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    Geotechnical Testing

    Geotechnical Testing

    New postby aaronm on Thu Apr 09, 2009 12:29 pm

    Codeman:

    IRC defers to IBC when the foundation is built on expansive soil. Both IRC and IBC leave and out for the builder as regards geotechnical testing and put this call in the lap of the AHJ. I the case of a "structurally supported" residential slab foundation, i.e. a PT slab with poured piles beneath it, how do you interpret the PTI, WRI, and ACI requirements for geotechnical testing? Do these requirements on an engineered foundation system override the AHJ's decision not to require soil testing?

    Thanks,

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    Re: Geotechnical Testing

    New postby Jerry Peck - Codeman on Thu Apr 09, 2009 2:43 pm

    Hi Aaron,

    aaronm wrote:IRC defers to IBC when the foundation is built on expansive soil. Both IRC and IBC leave and out for the builder as regards geotechnical testing and put this call in the lap of the AHJ.


    The following is from the 2006 IRC regarding soil testing. (underlining and bold are mine)
    - R401.4 Soil tests. In areas likely to have expansive, compressible, shifting or other unknown soil characteristics, the building official shall determine whether to require a soil test to determine the soil’s characteristics at a particular location. This test shall be made by an approved agency using an approved method. (Jerry's note: That leaves it up to the building official to determine whether or not soil testing is required, so, yes, the IRC leaves that to the building official for their call.)
    - - R401.4.1 Geotechnical evaluation. In lieu of a complete geotechnical evaluation, the load-bearing values in Table R401.4.1 shall be assumed.
    - - R401.4.2 Compressible or shifting soil. Instead of a complete geotechnical evaluation, when top or subsoils are compressible or shifting, they shall be removed to a depth and width sufficient to assure stable moisture content in each active zone and shall not be used as fill or stabilized within each active zone by chemical, dewatering or presaturation.

    The following is from the 2006 IBC regarding soil testing. (underlining and bold are mine)
    - 1802.1 General. Foundation and soils investigations shall be conducted in conformance with Sections 1802.2 through 1802.6. Where required by the building official, the classification and investigation of the soil shall be made by a registered design professional. (Jerry's note: At first reading it may appear as though the requirement in 1802.1 is "shall be conducted", and 'when conducted' shall be conducted "in conformance with" Sections 1802.2 through 1802.6, however, all that is really stating is 'when conducted' the soil testing shall be in conformance with those sections. The last sentence clarifies that with "Where required by", leaving all other 'where not required by' not addressed. So, yes, the building official has the say so as to when it is required.)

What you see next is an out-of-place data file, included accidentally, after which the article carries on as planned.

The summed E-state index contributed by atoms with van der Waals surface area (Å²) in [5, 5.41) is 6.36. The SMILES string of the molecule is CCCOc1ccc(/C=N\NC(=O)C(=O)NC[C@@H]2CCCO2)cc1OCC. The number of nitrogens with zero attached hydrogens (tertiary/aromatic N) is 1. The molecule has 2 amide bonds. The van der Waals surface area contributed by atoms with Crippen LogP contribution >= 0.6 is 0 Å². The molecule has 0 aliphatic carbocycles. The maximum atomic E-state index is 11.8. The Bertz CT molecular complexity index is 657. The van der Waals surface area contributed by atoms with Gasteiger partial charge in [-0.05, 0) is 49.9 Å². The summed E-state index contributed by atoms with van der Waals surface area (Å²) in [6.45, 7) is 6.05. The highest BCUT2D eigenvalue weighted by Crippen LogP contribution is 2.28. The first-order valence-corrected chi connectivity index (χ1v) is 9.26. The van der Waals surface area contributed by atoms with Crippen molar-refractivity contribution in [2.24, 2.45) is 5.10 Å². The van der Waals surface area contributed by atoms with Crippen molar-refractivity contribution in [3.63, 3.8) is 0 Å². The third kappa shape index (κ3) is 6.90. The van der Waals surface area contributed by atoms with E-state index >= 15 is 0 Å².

- 1802.2 Where required. The owner or applicant shall submit a foundation and soils investigation to the building official where required in Sections 1802.2.1 through 1802.2.7.
    - - Exception: The building official need not require a foundation or soils investigation where satisfactory data from adjacent areas is available that demonstrates an investigation is not necessary for any of the conditions in Sections 1802.2.1 through 1802.2.6. (Jerry's note: This further confirms your statement that the building official has the power to decide to have the soil tested or not tested, and clarifies the main defensible reason for the building official to 'not require the soil to be tested', with that reason being "where satisfactory data from adjacent areas is available that demonstrates an investigation is not necessary". Once the building official steps outside that defensible and code stated reason and chooses to 'not require soil tests', then that building official has stepped out onto "Questionable Soil" and may well regret it at a later date should legal action be taken when a problem arises. When those problems arise and the building official has stepped outside his given authority, the building official is usually advised that city/county representation will not be available to the building official and the building official's defense is on their own dime.)
    - - 1802.2.1 Questionable soil. Where the classification, strength or compressibility of the soil are in doubt or where a load-bearing value superior to that specified in this code is claimed, the building official shall require that the necessary investigation be made. Such investigation shall comply with the provisions of Sections 1802.4 through 1802.6. (Jerry's note: When the building official steps onto this "Questionable Soil", the soil may well give way under that weight because of the load-bearing value being placed upon it is superior to the load bearing value provided by the soil. In those cases it may be said that the building official has stepped into 'deep doo-doo'.)